An example: Changing the light bulbs
Suppose you want to decide whether to buy ten ordinary (incandescent) 60-watt light bulbs or ten 11-watt energy-efficient light bulbs. The energy saving bulbs cost twice as much as ordinary ones. An 11-watt energy-efficient light bulb gives out the same amount of light as the ordinary 60-watt bulbs.
Cost to your household
10 energy efficient bulbs @ £1 each cost £10
10 ordinary light bulbs @ 50p each cost £5
- The energy efficient light bulbs will last 6 years (based on the light being ‘on’ for an average of 3 hrs each day). The ordinary light bulbs will last 1 year if they are on for the same amount of time.
- The yearly spend on light bulbs will therefore show a saving of £3.30.
- Swapping to a low energy bulb saves 49 (60-11) watts per light bulb
If the 10 low energy light bulbs are on for 1000
hours every year, how many kilowatt hours of energy
Answer = 49 watts x 10 (bulbs) x 1000 hoursi.e. 490 kWh.
1 kWh is the ‘unit’ of electricity on your bill,
the cost of a unit varies but is roughly 11p.
How much will you save in one year?
Answer = In one year the saving on your electricity bill will be about 490 x 11p i.e. £54.00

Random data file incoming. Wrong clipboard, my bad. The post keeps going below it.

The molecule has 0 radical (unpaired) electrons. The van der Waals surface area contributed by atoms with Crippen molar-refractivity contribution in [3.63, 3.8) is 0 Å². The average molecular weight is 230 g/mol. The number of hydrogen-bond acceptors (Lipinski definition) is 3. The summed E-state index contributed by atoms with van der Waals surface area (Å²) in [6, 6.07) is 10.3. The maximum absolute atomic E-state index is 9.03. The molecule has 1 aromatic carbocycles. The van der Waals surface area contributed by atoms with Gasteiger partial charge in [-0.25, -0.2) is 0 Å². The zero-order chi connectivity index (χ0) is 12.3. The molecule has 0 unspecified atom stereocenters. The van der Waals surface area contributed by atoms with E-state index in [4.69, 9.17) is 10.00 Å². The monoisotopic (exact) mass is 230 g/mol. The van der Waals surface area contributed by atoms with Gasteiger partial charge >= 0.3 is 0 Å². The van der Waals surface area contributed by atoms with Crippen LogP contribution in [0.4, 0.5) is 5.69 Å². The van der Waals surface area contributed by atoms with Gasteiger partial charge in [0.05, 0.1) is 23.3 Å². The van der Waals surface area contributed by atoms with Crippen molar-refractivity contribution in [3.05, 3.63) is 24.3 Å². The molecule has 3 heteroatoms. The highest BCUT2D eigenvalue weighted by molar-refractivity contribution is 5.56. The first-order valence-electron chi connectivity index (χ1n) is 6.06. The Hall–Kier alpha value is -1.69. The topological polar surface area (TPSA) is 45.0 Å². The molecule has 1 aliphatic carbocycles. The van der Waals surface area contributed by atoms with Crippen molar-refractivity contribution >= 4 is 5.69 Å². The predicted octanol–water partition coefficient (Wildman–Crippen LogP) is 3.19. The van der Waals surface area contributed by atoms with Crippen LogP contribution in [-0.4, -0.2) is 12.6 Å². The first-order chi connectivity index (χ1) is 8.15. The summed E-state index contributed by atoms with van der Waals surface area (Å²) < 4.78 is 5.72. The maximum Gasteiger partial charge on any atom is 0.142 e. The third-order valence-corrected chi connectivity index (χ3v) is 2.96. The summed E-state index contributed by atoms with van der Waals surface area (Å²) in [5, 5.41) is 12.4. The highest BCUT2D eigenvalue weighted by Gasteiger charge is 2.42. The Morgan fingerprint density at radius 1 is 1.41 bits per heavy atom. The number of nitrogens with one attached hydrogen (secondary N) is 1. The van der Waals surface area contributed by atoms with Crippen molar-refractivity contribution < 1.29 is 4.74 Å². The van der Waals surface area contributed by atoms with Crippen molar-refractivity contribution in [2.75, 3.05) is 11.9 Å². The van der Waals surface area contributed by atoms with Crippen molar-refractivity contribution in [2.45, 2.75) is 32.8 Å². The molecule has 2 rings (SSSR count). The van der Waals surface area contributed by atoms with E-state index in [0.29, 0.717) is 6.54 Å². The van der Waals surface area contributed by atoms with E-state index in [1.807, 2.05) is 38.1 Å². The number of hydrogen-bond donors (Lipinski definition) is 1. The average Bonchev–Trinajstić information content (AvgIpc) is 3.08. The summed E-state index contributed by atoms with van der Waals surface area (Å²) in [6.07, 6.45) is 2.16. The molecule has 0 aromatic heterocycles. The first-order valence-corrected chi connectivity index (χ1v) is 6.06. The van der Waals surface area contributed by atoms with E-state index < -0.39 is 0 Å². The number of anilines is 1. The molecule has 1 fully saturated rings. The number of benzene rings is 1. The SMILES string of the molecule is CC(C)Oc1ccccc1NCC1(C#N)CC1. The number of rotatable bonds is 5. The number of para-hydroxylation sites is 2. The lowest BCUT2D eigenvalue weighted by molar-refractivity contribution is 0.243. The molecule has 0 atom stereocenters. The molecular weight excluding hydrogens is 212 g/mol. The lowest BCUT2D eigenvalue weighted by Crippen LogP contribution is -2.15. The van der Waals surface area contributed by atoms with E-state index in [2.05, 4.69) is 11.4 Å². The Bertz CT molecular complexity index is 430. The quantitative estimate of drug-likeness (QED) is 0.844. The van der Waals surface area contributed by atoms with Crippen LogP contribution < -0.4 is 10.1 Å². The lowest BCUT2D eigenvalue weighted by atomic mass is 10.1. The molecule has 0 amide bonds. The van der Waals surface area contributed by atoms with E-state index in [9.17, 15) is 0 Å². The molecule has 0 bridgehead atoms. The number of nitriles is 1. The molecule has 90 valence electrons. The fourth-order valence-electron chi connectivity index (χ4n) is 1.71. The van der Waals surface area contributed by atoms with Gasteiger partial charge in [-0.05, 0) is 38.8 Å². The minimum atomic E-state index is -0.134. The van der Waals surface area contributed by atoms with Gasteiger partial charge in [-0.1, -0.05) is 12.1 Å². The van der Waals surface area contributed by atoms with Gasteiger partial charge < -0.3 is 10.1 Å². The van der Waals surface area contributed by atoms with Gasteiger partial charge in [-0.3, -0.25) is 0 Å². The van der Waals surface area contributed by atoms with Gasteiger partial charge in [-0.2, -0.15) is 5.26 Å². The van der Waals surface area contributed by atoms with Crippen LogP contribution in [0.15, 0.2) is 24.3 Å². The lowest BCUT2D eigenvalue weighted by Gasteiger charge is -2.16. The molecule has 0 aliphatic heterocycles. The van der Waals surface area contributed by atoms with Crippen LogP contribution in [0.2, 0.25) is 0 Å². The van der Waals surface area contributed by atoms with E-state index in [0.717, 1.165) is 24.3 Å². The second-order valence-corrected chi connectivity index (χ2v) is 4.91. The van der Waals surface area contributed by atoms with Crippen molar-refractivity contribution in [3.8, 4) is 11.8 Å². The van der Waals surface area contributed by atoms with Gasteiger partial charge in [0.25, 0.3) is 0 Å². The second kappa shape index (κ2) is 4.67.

You should have found that the total saving on
your household bills will be about £57.30
There is a drawback: dimmer switches cannot be
used with the energy-saving bulbs.
Benefits to the environment
- Saving electricity means reducing emissions. Taking account the mixture of power stations that generate electricity in the UK it can be shown that generating1kWh produces 0.43kg CO2.
- Changing the light bulbs will therefore reduce the amount of CO2 emitted to the atmosphere in one year by 490 kWh x 0.43 i.e. 210kg CO2 .
(This is about the same amount as a typical family car generates when it travels 585 miles.)
- Using less electricity will also means burning less fossil fuel.
- Changing to energy saving bulbs seems to be a win-win solution, BUT there is a cost to the environment.
Cost to the environment
- Each energy efficient bulb contains a very small amount of mercury (less than 5mg per bulb). If the bulbs are thrown away with household waste this will enter the environment.
- In January 2007 new regulations came into force in the UK to implement the EC Directive on Waste Electrical and Electronic Equipment (WEEE). The aim is to reduce the impact of WEEE going to landfill. To do this the regulations will
- make producers pay for the collection, treatment and recovery of waste
- oblige distributors to take back the equipment free of charge when the consumer wants to throw it away.
- The regulations cover energy efficient light bulbs